The Thousand Steps now offer a very unique hiking experience for those with a historical bent, and also for those looking for outstanding scenery and a rugged outdoor adventure. In either case, the route is nearly continuous climbing and is quite demanding. Plenty of water, along with proper footwear and hiking poles, are recommended.
From Route 22 outside of Mount Union, a blue-blazed access trail leads away from the highway to a junction with the orange-blazed Link Trail. This junction features a memorial to the donors who helped save this unique site, and a bit of history about the industrial operations and the men who built the stairway.
During the strenuous and seemingly endless climb up the stairs, the hiker will find that the rocky surface of the hillside is slowly moving over time, pushing the stone steps out of alignment. Nearly continuous maintenance by local volunteers is necessary to keep the steps usable. About halfway up the mountain, a side trail leads to a spectacular view of Jacks Narrows, the town of Mount Union (which is partially hidden behind an intervening hill) and the valleys beyond. Back at the main stairway, the climb continues to Dinkey Shed, one of the few leftover buildings from the industrial days. This building housed the locomotives that were used to haul ganister up and down the track.
Above Dinkey Shed, the climb continues past several obvious quarry sites and borrow pits, and offers a few more great vistas over the nearby mountains and valleys. At the top of the Thousand Steps, when the hiker feels like significantly more than a mere 1,000 stairs have been climbed, one can return down the mountain or continue ahead on the Link Trail. Now at the top of Jacks Mountain, the trail leads to several more vistas and many more abandoned quarrying operations and railroad grades.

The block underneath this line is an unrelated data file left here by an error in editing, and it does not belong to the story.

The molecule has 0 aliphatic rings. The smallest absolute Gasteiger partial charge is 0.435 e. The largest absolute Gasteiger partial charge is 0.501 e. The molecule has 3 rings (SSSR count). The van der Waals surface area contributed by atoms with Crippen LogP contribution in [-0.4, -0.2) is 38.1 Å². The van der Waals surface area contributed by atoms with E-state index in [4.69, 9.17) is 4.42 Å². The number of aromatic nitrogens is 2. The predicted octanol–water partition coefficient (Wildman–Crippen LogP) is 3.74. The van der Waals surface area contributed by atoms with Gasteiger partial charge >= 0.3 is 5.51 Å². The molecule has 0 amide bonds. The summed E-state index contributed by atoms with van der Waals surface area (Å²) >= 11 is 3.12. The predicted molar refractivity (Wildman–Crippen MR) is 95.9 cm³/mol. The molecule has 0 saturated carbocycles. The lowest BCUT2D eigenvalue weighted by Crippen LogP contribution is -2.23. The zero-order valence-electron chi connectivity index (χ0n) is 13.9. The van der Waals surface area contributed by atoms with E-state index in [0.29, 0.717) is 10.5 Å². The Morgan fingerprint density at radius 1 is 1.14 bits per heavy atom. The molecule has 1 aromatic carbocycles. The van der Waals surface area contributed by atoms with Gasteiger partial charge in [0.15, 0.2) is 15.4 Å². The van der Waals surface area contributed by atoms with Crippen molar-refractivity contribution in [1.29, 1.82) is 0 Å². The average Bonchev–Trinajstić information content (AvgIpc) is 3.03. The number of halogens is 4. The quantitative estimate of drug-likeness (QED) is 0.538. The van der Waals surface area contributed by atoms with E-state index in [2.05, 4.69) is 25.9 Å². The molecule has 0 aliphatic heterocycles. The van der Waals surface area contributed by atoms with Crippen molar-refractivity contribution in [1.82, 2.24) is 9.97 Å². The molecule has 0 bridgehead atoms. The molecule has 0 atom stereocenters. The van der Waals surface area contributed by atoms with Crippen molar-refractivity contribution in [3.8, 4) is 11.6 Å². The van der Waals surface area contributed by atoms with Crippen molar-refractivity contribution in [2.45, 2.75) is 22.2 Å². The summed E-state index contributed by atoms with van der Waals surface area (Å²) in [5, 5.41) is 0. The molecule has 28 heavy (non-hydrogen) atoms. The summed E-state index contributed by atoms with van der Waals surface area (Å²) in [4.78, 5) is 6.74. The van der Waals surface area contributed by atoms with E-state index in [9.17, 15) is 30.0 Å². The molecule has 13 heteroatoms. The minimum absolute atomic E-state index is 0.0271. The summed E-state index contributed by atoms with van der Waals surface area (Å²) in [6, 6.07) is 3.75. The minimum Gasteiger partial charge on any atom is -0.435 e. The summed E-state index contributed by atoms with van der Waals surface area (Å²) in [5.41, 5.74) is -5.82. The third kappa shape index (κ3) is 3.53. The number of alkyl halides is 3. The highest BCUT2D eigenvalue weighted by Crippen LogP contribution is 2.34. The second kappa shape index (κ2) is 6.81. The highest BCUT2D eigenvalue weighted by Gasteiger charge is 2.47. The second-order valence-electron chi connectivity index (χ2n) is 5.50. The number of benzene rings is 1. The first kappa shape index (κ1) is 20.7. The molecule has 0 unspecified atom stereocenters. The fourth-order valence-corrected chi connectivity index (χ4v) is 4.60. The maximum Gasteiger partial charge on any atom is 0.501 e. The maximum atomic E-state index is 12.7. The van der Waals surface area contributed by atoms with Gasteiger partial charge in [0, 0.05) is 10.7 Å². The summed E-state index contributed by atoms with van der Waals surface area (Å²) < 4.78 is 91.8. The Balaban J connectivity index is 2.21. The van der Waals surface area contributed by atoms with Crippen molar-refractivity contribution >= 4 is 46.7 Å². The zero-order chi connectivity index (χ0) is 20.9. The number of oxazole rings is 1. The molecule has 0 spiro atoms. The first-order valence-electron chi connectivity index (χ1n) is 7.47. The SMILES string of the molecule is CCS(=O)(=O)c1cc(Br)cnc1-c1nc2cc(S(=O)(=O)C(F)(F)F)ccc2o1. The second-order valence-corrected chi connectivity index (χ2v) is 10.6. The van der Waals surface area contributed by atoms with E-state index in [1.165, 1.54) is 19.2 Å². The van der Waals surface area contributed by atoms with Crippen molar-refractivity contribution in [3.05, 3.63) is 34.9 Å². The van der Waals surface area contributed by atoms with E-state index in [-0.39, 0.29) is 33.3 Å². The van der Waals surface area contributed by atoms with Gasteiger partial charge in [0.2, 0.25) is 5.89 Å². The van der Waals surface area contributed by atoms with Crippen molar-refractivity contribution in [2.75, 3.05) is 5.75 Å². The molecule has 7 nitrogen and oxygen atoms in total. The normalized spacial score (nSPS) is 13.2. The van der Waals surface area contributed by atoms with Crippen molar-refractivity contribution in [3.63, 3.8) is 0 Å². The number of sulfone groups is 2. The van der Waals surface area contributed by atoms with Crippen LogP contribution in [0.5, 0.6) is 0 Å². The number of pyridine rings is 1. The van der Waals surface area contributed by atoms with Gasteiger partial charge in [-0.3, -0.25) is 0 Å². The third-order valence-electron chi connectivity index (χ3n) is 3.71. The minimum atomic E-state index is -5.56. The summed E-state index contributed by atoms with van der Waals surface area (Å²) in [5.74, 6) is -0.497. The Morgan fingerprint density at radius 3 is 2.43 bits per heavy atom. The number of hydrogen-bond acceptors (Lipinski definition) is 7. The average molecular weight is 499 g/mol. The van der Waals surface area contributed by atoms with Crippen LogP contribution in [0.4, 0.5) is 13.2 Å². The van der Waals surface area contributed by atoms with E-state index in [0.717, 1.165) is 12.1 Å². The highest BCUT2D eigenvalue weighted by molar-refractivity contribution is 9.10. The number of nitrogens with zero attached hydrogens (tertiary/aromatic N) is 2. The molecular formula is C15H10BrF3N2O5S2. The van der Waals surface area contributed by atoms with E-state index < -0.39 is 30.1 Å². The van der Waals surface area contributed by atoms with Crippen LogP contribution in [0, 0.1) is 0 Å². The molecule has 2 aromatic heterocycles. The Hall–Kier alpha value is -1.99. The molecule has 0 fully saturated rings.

The Thousand Steps hike is an outstanding opportunity to combine history, natural beauty, and a demanding workout into one relatively short day hike. The stone steps allow people of all levels of ability to climb them at their own pace, and everyone from leisurely amblers to Stairmaster fanatics can have an enjoyable adventure.
If You Go: The Thousand Steps Trail is accessed from US Route 22, about two miles west of the traffic light at the northern end of Mount Union, at the junction of PA Route 747. Parking is available in a wide area on the north side of the highway, where flea markets are occasionally located. Watch for the small “Thousand Steps” sign. From State College, take US 322 east to Lewistown and then US 22 west/US 522 south to Mount Union; or take PA 26 south to Huntingdon and then US 22 east to Mount Union.
Ben Cramer is a freelance writer, outdoor enthusiast, and graduate student living in State College. He is also a local group committee member for the Moshannon Group of Sierra Club. The Moshannon Group owns step #184 at Thousand Steps, and will be hosting a public hike at the site on April 17 . See the Outings page for details.